Roger Thayer Stone Center For Latin American Studies

Tulane University

Challenging Corruption in an Emerging Market Economy: When Will Brazilian Voters Act on Information about Corruption?

February 20th, 2015
2:00 PM

Greenleaf Conference Room
100A Jones Hall

The Political Science Department and the Murphy Institute are sponsoring a paper by Matthew Winters, an Assistant Professor of Political Science at the University of Illinois at Urbana Champaign, who will present a paper entitled: “Challenging Corruption in an Emerging Market Economy: When Will Brazilian Voters Act on Information about Corruption?” (with Rebecca Weitz-Shapiro). The paper presentation is part of the Political Science Seminar series.

Paper Abstract:
When are citizens most likely to hold politicians to account for wrongdoing? In a crowded information environment, political accountability requires both that credible information about politician behavior is available, and that citizens are able to identify credible information as such. Focusing on this second requirement, we argue that the ability to discern more from less credible information is increasing in citizens’ cognitive and political sophistication. Using data from an original survey experiment in Brazil, we show that all citizens react negatively to corruption allegations, but that respondents with greater education and political knowledge are more likely to discern between sources of information with differing credibility. In particular, they are more skeptical of less credible sources than their less sophisticated counterparts. Our findings suggest a novel mechanism that may link increasing education with control of political corruption: educated citizens are better able to discern and therefore act on credible accusations.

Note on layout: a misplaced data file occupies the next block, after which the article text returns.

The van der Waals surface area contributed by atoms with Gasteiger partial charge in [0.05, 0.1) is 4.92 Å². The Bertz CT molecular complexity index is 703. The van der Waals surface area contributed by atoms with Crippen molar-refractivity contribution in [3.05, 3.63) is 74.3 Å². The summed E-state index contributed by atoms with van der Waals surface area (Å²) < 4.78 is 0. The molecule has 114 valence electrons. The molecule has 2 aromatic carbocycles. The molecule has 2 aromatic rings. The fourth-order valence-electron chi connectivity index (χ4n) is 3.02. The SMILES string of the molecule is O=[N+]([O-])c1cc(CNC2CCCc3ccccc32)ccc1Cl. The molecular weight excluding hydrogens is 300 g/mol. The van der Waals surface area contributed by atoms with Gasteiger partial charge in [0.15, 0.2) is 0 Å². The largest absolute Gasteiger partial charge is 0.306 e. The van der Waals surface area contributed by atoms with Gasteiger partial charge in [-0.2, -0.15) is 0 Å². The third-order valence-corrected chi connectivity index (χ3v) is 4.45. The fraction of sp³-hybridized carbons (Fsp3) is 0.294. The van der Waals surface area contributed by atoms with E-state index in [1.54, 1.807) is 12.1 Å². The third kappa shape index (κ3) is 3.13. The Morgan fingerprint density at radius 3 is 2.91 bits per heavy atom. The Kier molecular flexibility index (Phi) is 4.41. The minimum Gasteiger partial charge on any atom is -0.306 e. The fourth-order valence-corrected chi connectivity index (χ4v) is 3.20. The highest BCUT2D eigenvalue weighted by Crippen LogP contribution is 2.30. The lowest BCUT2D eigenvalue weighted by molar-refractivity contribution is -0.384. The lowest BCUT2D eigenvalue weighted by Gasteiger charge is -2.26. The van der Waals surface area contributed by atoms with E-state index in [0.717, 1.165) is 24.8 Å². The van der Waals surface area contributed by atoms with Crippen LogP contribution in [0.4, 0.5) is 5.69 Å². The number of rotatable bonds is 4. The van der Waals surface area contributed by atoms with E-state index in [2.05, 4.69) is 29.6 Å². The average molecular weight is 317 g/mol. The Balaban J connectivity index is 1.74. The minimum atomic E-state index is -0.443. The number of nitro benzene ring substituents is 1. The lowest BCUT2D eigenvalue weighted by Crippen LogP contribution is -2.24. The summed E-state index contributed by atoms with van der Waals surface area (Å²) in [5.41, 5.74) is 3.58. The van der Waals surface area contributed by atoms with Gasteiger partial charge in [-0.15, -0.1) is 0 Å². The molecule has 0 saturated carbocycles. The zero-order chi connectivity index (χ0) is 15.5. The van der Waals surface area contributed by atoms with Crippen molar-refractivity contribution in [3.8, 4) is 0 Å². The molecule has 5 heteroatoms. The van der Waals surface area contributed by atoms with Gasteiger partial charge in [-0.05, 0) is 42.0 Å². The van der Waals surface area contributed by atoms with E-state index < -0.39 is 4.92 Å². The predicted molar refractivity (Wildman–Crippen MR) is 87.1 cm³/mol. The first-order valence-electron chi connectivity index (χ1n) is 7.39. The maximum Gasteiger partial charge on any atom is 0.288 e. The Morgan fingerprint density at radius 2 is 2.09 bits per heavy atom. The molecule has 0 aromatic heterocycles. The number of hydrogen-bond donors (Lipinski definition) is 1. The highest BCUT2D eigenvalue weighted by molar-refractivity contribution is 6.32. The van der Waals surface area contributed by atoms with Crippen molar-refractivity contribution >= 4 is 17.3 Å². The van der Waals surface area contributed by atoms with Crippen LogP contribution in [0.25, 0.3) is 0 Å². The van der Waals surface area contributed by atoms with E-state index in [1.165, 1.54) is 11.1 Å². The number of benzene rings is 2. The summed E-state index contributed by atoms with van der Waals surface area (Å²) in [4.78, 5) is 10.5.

For more information or to obtain a copy of the paper prior to the seminar, please contact Virginia Oliveros (

Brazil + People
Martha Huggins
Professor Emerita - Sociology